Trying to avenge her ex-boyfriend's murder, capture a banshee and her serial killer husband, plus summon a ghost to prove to her demon teacher that she can't be pushed around is made even more complicated for a weakened Rachel by the fact that she's been shunned, because the Witch's Council for Moral and Ethical Standards believes she deals in black magic and is a demon practitioner. This means she can't buy supplies anywhere but the black market and anyone connected with her could get shunned as well. Her brother is appalled, her mother is sympathetic and understanding, but nevertheless decides to move across country to live closer to Rachel's brother. Marshall, the handsome witch she's been going on a number of platonic dates with for a few months can't handle the pressure. There is so much to deal with for Rachel in this book, possibly too much. With so may different story lines to deal with, it becomes difficult to know entirely what to care about.
I still enjoy the characters a lot, and Rachel has come such a long way. It's good that she finally gets closure on Kisten, and while Marshall turns out not to be strong enough to handle the chaos that is Rachel's life, a new potential love interest is introduced - or has Rachel finally learned from the mistakes of her past and learned to stay away from dangerous, morally ambiguous guys? There is very little Trent in this book, but quite a bit of Al.
This book is one of the bridging ones between the first half of the series, where all the characters are introduced and the second, where Harrison begins to reveal her end game. It ties up more of the plot strands left hanging from the last few books, and hints at interesting things to come. It's not one of my favourites, but it's still a fun read.
Judging a book by its cover: I really don't see why they keep giving the cover model portraying Rachel a gun, she's a witch and the only weapon she ever uses except her magic is a splat gun. In this, at least she isn't dressed all in leather in this cover. Not sure why there are cutouts on her elbows, that seems like a particularly bad fashion choice, even for Rachel. The gloomy green lighting and the creepy fountain seem appropriate, though.
Crossposted on Cannonball Read.
Wednesday, 17 May 2017
Rating: 4.5 stars
Bailey "Mink" Rydell and "Alex" have been chatting on a movie message board for months and both absolutely love classic movies. They have hit it off to the point where "Alex" invites "Mink" to his hometown to come see North by Northwest at an outdoor screening on the beach at the annual film festival being arranged in Coronado Cove.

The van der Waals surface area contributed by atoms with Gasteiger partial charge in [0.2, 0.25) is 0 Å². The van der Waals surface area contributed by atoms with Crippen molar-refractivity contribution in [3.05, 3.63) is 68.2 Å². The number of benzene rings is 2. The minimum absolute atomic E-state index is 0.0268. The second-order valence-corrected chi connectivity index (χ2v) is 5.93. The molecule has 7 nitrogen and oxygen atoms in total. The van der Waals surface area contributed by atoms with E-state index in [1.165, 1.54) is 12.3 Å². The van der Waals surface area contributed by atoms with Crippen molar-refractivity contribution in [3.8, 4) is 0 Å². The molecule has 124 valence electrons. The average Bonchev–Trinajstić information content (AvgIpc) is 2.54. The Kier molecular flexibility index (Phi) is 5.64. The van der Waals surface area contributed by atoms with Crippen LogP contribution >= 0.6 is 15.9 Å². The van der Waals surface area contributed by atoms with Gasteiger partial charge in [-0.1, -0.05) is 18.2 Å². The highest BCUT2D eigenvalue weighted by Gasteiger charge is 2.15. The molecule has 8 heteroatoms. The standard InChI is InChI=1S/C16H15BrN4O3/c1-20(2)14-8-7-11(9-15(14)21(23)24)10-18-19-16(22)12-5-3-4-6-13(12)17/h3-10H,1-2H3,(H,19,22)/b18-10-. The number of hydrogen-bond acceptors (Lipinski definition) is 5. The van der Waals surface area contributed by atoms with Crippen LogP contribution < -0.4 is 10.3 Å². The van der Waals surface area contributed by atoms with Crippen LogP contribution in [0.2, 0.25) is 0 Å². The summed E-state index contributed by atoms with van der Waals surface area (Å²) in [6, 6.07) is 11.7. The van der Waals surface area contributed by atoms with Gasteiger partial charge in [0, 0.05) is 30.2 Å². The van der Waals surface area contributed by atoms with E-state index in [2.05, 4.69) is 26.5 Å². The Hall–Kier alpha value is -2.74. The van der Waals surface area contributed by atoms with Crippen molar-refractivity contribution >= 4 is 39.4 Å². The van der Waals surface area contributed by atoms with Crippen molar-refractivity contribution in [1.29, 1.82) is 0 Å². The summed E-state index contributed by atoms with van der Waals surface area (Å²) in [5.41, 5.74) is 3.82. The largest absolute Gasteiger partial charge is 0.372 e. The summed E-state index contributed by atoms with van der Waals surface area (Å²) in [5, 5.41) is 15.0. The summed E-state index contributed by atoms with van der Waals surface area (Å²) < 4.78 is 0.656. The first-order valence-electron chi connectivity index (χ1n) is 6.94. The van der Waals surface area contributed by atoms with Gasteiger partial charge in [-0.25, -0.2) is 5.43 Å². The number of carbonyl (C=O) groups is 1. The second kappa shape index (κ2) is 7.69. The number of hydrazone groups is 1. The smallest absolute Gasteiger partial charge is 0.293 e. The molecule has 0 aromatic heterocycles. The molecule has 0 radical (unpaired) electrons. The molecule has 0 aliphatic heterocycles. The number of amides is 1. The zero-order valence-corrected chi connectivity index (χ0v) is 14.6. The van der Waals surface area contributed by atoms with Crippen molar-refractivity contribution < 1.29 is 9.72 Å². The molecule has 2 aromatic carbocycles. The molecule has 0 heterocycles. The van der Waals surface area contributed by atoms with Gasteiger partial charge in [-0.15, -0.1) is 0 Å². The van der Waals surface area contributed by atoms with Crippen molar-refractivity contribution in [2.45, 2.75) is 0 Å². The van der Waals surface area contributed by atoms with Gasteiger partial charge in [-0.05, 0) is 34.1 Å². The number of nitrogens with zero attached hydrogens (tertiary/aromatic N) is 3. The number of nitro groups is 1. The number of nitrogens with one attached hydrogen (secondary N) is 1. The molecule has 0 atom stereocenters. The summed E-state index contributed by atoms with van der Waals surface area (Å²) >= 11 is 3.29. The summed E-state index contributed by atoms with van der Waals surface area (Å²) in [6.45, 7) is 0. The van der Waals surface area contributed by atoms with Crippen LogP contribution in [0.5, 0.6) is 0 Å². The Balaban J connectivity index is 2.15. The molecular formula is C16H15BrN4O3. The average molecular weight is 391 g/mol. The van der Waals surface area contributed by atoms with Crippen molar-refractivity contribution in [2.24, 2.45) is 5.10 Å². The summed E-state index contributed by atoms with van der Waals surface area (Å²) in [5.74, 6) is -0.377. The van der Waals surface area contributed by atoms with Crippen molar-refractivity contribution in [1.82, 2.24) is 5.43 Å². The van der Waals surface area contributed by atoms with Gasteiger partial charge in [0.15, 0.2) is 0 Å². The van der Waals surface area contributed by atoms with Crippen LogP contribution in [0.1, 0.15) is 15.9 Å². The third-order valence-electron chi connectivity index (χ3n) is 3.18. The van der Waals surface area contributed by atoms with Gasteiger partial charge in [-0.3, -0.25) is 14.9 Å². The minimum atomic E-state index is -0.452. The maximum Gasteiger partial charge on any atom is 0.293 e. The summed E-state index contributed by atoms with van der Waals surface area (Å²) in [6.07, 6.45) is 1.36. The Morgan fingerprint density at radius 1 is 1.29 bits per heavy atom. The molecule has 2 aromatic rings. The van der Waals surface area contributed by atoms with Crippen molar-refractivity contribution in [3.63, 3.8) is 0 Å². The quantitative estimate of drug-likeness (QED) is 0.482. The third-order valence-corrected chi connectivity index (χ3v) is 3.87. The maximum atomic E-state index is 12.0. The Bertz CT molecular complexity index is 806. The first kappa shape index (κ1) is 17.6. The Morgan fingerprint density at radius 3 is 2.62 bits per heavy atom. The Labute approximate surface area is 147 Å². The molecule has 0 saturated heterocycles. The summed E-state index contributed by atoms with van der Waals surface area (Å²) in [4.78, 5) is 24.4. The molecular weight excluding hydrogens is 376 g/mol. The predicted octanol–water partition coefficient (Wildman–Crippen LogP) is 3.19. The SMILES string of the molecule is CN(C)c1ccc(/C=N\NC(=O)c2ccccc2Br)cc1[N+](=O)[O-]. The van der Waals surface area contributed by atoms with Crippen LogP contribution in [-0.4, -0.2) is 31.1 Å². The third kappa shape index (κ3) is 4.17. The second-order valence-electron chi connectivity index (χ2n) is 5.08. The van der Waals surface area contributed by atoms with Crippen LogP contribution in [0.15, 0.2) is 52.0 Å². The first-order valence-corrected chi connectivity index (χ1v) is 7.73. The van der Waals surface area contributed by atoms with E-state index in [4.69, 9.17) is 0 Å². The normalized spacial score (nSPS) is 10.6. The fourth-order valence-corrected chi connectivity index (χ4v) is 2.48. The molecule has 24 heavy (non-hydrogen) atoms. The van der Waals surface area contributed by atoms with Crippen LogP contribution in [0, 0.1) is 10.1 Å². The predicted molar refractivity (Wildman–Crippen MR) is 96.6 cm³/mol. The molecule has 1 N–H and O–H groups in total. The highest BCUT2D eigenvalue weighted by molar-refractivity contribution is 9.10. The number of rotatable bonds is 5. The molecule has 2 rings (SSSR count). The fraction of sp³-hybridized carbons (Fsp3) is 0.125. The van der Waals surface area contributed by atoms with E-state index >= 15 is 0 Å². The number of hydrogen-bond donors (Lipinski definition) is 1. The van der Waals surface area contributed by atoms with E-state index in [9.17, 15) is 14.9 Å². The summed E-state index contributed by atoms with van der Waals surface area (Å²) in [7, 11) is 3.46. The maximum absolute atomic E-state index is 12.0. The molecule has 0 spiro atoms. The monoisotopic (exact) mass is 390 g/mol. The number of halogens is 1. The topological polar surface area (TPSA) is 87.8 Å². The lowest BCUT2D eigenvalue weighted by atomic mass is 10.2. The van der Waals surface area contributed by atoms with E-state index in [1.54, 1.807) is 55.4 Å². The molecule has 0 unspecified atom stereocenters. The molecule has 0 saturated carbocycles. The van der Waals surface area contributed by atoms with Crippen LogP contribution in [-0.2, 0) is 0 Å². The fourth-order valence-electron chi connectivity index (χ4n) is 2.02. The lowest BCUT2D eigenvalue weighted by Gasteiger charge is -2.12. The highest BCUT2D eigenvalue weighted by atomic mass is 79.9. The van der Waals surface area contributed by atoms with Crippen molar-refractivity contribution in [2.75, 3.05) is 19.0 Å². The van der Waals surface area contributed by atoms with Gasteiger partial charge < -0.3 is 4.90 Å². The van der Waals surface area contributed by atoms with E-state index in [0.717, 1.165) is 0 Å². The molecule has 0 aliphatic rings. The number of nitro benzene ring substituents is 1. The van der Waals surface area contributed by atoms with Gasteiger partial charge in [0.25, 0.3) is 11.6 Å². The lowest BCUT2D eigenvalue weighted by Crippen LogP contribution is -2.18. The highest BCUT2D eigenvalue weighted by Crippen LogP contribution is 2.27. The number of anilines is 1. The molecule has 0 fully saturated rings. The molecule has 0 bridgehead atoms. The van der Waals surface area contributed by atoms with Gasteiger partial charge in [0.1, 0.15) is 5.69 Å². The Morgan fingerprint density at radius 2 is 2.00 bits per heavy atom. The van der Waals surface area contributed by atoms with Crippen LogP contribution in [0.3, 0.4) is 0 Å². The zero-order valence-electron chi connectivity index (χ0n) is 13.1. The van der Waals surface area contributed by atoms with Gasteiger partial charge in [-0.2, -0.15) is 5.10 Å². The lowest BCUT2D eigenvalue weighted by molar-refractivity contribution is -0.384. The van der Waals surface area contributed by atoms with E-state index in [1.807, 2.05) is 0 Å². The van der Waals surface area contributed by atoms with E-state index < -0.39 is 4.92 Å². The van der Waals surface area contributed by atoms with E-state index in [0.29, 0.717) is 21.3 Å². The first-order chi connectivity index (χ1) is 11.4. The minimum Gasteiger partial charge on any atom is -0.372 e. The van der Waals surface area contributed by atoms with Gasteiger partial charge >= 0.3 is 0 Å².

Bailey's parents got divorced a few years back, and now that Bailey's mother seems to be divorcing her new husband as well, Bailey has chosen to go stay with her father, who coincidentally lives in the same little surfer town in California as her online friend, "Alex". While she really wants to meet up with the guy she's pretty much developed a crush on, Bailey isn't stupid, and knows that people you meet online may not always be who they appear to be. So she doesn't want to let him know she's in Coronado Cove and she intends to track "Alex" down in the months before the film festival, to make sure he's actually a good guy.
While still keeping up her online conversations with "Alex", never letting him know that she's moved from New Jersey to California, Bailey also gets a summer job at the local museum, a huge mansion devoted to Golden Age Hollywood memorabilia, where she makes a friend in Grace and an enemy in Porter Roth, the sarcastic security guard who seems to delight in making her life a living hell. While she wants to hate Porter, Bailey can't deny he's pretty hot, and as the weeks pass, their enmity seems to be turning into something else. In her free time, she's still trying to track down "Alex" based on clues she's gleaned from their online conversation, but as the summer progresses, her quest gets side-tracked as her relationship with Porter keeps changing into something a lot more interesting. What Bailey doesn't know, of course, is that her erstwhile tormentor and enemy turned enigmatic love interest and her online movie buddy are one and the same. What will she do when she discovers that Alex and Porter are in fact the same person?
This book takes inspiration from The Shop Around the Corner and You've Got Mail, with two people who are more or less falling in love online meeting in real life without knowing each other's true identities and initially absolutely hating each other. As the relationship progresses, they more or less feel like they're cheating on their online crush because of their real life romance, while in fact, it's the same person.
I've never seen The Shop Around the Corner. Unlike Bailey/Mink and Porter/Alex, I really am not usually a big fan of classic Hollywood movies. There are obviously exceptions, but I frequently find them frustrating and many of them have not aged well. I have watched You've Got Mail more than once, but am not a big fan, because while Meg Ryan and Tom Hanks may be worried about how they're sorta-kinda cheating on the person they're e-mailing with, they seem entirely unconcerned about the fact that they ARE cheating on their significant others. Both are in a relationship as the movie starts, and while they've never met the person they're so frequently corresponding with online, there is, to me, absolutely an element of emotional infidelity going on there. Then they meet in real life and start arguing, only to get more and more attracted to one another, just sort of ignoring their current partners. Plus there's the whole Tom Hanks is trying to run Meg Ryan out of business - it's not a great romantic comedy, guys. It's just not. While You Were Sleeping is tons better.